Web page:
“The facts are that I wrote Haiti’s constitution, myself, and if I do say it, I think it’s a pretty good Constitution.” So said Franklin Delano Roosevelt to reporters in 1920. As he campaigned for vice president, Roosevelt hoped to promote his talents as a state-builder. His boasting, however, would have repercussions that would threaten Roosevelt’s presidential aspirations more than a decade later and raise enduring questions about the tension between economic populism and racial justice.
Like all Americans in the throes of the Great Depression, African-American voters in 1932 were receptive to economic populism. Desperate for emergency relief and good jobs, voters hoped that the country’s leaders could jumpstart the nation’s stalled economy.
In the context of Jim Crow America, many black voters also sought a president that would support racial equality and black self-determination. Remarkably, a candidate’s position on Haiti emerged as a test of that support.
A century ago, President Woodrow Wilson ordered U.S. Marines to move into Haiti. Haitians had ousted their seventh president in seven years, and Wilson feared that Haiti’s apparent instability would invite European powers, most notably Germany, to establish a foothold in the Americas and threaten U.S. control of the Panama Canal. Wilson was also a staunch segregationist and vocal critic of Reconstruction who exhibited little faith in black people to govern the affairs of state in the U.S. or abroad. Under the authority of the White House, America’s military brass, civilian staffers, and foreign investors effectively took control of Haiti’s financial, political, and physical infrastructure.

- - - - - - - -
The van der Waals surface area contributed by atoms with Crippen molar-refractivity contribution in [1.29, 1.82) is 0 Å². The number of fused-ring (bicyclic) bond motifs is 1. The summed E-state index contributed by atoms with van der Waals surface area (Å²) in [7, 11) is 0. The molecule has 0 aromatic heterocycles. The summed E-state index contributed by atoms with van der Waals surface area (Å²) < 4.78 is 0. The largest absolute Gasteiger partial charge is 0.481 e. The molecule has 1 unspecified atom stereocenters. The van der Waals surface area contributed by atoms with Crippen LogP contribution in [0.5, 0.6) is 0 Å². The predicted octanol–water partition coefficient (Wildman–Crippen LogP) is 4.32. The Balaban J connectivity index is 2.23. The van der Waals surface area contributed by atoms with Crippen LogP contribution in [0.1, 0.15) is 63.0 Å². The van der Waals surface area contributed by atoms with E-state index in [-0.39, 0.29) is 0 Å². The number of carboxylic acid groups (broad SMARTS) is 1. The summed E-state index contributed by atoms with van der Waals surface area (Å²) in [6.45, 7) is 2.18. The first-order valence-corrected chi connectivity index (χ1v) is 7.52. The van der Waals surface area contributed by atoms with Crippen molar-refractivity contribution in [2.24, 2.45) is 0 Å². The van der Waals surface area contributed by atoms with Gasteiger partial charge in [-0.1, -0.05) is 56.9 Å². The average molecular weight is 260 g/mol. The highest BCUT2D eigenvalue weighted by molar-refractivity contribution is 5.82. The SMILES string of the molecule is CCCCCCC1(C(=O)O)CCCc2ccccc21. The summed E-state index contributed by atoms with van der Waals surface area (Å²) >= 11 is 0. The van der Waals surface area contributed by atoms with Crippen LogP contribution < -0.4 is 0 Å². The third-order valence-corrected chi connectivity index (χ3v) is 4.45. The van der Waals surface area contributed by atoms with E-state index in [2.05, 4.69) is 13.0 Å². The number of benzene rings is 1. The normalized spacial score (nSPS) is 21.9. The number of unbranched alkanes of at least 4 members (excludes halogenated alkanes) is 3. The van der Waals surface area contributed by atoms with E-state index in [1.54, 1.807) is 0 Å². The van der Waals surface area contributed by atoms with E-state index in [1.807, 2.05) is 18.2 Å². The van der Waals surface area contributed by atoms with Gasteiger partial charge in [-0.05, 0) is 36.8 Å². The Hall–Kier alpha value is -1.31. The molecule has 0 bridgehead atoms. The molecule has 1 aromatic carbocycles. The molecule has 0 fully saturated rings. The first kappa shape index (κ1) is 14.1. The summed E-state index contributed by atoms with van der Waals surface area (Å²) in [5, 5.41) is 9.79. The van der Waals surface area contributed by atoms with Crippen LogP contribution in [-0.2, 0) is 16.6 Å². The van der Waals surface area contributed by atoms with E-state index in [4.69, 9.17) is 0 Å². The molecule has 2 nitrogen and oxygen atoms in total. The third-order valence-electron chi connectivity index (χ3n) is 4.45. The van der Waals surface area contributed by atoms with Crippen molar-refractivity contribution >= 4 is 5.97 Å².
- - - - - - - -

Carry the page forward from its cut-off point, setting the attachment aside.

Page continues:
Roosevelt worked as Assistant Secretary of the Navy under Wilson. He spent no more than a week in Haiti during the occupation. Still, Roosevelt observed and helped enable the State Department to reinstate corveé, a form of forced labor widely practiced in the French colonies and later employed in the American South following natural disasters in Florida and the Mississippi Delta. Under corveé, Haitian citizens worked on road and other modernization projects, sometimes for weeks or months at a time. Oftentimes, overseers bound workers together with rope or chains and meted out brutal physical punishments with the help of the Gendarmerie, a 3000-person Haitian police force that answered to the U.S. Secretary of State.
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